|*Maryland “The Maryland Department of Health and local health departments will use the state-of-the-art contact tracing platform called COVID Link, which will assist in collecting information about people who test positive for COVID-19 and any individuals they have come into close contact with. COVID Link is expected to be operational by the end of the month.”|
|*Arizona “We are currently investigating all innovative strategies for conducting contact tracing.”|
|*Pennsylvania “The department is continuing to determine our next steps as far as a contact tracing app.”|
|*Tennessee “At this time the Tennessee Department of Health is not using an app for contact tracing or monitoring, and has not engaged in a vendor contract with any firm to help with contact tracing.”|
|*Wyoming “We have no current plans related to those type of apps.”|
|*Delaware “Delaware does not currently plan to use these technologies.”|
|*Ohio “We have no plans to do so at this time.”|
|*Missouri “We are considering a range of technologies to help with contact tracing, but we have not yet made any decisions.”|
|*Maine “At present, Maine CDC is reviewing the efficacy of the app you mention, as well as other apps that could aid our contact tracing efforts. The app to which you refer could prove helpful as travelers from other states visit Maine during the summer, so we are interested but still in the review process.”|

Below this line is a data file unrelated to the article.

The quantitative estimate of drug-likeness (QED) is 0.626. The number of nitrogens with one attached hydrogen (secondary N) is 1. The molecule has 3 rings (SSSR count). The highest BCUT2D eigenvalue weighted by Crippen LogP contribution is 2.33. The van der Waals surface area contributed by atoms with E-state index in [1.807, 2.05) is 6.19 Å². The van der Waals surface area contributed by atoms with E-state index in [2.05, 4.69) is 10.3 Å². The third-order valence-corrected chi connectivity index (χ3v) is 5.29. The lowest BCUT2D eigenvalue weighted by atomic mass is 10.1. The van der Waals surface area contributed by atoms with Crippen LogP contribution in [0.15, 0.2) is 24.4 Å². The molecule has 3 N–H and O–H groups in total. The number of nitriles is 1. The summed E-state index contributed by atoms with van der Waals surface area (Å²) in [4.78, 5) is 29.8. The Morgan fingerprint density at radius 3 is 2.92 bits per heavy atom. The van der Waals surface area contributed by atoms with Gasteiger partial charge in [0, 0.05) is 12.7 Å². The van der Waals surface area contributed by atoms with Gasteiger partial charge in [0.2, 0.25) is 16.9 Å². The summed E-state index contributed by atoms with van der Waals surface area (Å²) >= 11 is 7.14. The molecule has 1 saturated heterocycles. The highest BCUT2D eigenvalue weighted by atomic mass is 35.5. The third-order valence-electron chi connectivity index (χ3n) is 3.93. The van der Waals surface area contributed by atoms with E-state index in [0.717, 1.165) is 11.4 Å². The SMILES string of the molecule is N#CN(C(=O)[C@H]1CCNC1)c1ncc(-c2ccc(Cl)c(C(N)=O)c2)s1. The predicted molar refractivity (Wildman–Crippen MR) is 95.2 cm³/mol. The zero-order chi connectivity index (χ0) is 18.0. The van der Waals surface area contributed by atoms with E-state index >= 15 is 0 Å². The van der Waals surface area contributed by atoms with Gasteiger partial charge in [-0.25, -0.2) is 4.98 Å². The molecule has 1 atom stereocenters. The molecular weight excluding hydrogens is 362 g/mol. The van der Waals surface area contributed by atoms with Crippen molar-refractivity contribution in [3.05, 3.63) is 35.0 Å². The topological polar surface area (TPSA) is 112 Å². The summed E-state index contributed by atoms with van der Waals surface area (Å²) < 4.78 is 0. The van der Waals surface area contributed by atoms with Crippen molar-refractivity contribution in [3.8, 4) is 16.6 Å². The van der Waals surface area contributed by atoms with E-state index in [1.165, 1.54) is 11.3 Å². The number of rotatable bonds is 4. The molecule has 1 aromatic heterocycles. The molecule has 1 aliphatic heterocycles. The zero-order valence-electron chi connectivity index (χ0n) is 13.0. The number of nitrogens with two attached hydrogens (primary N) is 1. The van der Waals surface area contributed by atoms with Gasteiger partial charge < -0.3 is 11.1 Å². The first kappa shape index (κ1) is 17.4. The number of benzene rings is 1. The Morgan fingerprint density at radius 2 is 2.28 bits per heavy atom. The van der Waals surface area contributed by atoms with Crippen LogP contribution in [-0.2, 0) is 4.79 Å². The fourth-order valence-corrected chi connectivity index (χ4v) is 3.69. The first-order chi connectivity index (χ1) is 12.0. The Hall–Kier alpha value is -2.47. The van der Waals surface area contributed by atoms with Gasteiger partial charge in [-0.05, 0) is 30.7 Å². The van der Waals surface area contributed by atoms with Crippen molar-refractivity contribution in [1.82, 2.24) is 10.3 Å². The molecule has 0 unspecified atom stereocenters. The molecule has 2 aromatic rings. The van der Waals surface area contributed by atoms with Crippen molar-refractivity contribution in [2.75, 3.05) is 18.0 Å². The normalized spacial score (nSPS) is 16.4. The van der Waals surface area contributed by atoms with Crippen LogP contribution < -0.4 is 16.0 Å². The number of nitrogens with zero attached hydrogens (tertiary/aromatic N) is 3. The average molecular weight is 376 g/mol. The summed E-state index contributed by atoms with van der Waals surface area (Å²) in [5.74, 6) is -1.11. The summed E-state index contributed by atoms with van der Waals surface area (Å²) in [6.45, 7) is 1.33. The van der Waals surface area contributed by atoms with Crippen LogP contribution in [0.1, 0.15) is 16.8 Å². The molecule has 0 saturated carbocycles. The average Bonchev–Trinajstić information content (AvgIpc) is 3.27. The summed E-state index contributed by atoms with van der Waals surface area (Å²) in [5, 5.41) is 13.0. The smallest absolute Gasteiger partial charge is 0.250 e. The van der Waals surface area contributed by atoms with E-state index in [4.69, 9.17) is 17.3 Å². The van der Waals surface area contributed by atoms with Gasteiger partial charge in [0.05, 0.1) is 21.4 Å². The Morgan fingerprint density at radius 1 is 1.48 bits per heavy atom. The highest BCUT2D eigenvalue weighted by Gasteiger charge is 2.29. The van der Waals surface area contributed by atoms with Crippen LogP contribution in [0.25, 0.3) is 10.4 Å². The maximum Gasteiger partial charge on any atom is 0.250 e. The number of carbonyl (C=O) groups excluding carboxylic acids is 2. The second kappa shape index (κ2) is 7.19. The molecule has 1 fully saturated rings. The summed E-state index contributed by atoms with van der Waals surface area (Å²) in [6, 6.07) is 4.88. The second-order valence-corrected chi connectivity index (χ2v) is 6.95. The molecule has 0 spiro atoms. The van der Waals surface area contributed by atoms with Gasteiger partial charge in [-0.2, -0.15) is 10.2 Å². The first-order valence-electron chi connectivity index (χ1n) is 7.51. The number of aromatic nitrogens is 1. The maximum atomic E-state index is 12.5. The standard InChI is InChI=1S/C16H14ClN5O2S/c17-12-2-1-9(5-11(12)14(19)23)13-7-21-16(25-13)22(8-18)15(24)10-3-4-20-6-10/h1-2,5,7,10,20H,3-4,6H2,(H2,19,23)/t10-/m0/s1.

|*Michigan “We are reviewing many technology tools that have been offered to aid the COVID-19 response to ensure they adhere to our commitment to privacy. Our contact tracing is currently tech enabled through Deloitte, but people based through a multitude of volunteers. We are working with a university on a contact tracing program that will be announced in the near future and are leveraging texting as part of our current contact tracing efforts. To help Michiganders find testing near them, we are also offering an online testing locater powered by Castlight.
This is part of a broader strategy to Contain COVID to help slow the spread of the virus, keep our first responders safe and save lives in Michigan.”
|Latest Update: June 30, 9:01 P.M. CDT|
9to5Mac will update this report with new information as it develops over the next several weeks. This page will also be a resource for participating apps by state when more states come online with Exposure Notification apps.
- Apple releases iOS 13.5 to the public with Exposure Notification API, Face ID enhancements, more
- Apple and Google provide sample code and concepts for COVID-19 exposure notification apps
- iPhone and Android COVID-19 contact-tracing: Public health authority apps only, can be disabled by region, multiple iOS updates required
- Apple updates COVID-19 screening app with new CDC symptoms list and mask cleaning tips
- How to manage COVID-19 exposure notifications on iPhone
- iPhone and Android COVID-19 contact tracing FAQ: What govt. sees, where data is stored, more
- COVID-19: Which Apple Stores have reopened?